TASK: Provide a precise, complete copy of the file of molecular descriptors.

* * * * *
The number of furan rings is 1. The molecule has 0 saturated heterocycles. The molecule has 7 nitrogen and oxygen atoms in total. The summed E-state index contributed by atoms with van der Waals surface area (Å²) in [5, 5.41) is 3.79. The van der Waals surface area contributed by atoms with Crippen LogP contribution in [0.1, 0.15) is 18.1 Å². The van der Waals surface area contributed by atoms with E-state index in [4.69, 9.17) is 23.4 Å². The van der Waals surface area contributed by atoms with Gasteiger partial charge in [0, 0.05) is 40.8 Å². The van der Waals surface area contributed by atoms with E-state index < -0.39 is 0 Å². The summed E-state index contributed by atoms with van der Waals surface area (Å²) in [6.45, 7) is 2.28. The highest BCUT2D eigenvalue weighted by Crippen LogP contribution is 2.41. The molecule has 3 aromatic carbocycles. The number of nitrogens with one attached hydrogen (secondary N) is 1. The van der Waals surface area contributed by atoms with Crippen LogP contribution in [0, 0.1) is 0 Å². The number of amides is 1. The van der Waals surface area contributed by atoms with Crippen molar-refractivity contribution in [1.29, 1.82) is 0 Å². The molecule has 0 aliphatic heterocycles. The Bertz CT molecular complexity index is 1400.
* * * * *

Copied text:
The number of furan rings is 1. The molecule has 0 saturated heterocycles. The molecule has 7 nitrogen and oxygen atoms in total. The summed E-state index contributed by atoms with van der Waals surface area (Å²) in [5, 5.41) is 3.79. The van der Waals surface area contributed by atoms with Crippen LogP contribution in [0.1, 0.15) is 18.1 Å². The van der Waals surface area contributed by atoms with E-state index in [4.69, 9.17) is 23.4 Å². The van der Waals surface area contributed by atoms with Gasteiger partial charge in [0, 0.05) is 40.8 Å². The van der Waals surface area contributed by atoms with E-state index < -0.39 is 0 Å². The summed E-state index contributed by atoms with van der Waals surface area (Å²) in [6.45, 7) is 2.28. The highest BCUT2D eigenvalue weighted by Crippen LogP contribution is 2.41. The molecule has 3 aromatic carbocycles. The number of nitrogens with one attached hydrogen (secondary N) is 1. The van der Waals surface area contributed by atoms with Crippen LogP contribution in [0, 0.1) is 0 Å². The number of amides is 1. The van der Waals surface area contributed by atoms with Crippen molar-refractivity contribution in [1.29, 1.82) is 0 Å². The molecule has 0 aliphatic heterocycles. The Bertz CT molecular complexity index is 1400.